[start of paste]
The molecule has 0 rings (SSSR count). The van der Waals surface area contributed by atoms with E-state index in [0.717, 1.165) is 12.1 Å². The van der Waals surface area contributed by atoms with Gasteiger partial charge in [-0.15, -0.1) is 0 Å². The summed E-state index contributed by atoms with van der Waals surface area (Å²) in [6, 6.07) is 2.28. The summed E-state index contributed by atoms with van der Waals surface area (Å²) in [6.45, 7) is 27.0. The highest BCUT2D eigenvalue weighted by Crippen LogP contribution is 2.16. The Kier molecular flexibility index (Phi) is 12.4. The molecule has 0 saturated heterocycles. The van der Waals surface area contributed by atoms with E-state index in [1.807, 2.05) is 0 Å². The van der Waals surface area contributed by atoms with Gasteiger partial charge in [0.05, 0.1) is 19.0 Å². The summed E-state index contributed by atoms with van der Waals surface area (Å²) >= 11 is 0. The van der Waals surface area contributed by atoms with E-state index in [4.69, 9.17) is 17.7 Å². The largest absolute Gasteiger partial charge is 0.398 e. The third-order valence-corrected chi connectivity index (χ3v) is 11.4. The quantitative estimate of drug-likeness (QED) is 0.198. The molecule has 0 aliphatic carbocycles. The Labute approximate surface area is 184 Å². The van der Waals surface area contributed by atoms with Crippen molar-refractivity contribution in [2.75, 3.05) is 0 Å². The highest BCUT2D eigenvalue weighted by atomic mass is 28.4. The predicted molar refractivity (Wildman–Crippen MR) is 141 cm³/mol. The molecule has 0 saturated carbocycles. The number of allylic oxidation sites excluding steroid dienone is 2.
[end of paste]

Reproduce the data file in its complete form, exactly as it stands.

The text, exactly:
The molecule has 0 rings (SSSR count). The van der Waals surface area contributed by atoms with E-state index in [0.717, 1.165) is 12.1 Å². The van der Waals surface area contributed by atoms with Gasteiger partial charge in [-0.15, -0.1) is 0 Å². The summed E-state index contributed by atoms with van der Waals surface area (Å²) in [6, 6.07) is 2.28. The summed E-state index contributed by atoms with van der Waals surface area (Å²) in [6.45, 7) is 27.0. The highest BCUT2D eigenvalue weighted by Crippen LogP contribution is 2.16. The Kier molecular flexibility index (Phi) is 12.4. The molecule has 0 saturated heterocycles. The van der Waals surface area contributed by atoms with E-state index in [1.807, 2.05) is 0 Å². The van der Waals surface area contributed by atoms with Gasteiger partial charge in [0.05, 0.1) is 19.0 Å². The summed E-state index contributed by atoms with van der Waals surface area (Å²) >= 11 is 0. The van der Waals surface area contributed by atoms with E-state index in [4.69, 9.17) is 17.7 Å². The largest absolute Gasteiger partial charge is 0.398 e. The third-order valence-corrected chi connectivity index (χ3v) is 11.4. The quantitative estimate of drug-likeness (QED) is 0.198. The molecule has 0 aliphatic carbocycles. The Labute approximate surface area is 184 Å². The van der Waals surface area contributed by atoms with Crippen molar-refractivity contribution in [2.75, 3.05) is 0 Å². The highest BCUT2D eigenvalue weighted by atomic mass is 28.4. The predicted molar refractivity (Wildman–Crippen MR) is 141 cm³/mol. The molecule has 0 saturated carbocycles. The number of allylic oxidation sites excluding steroid dienone is 2.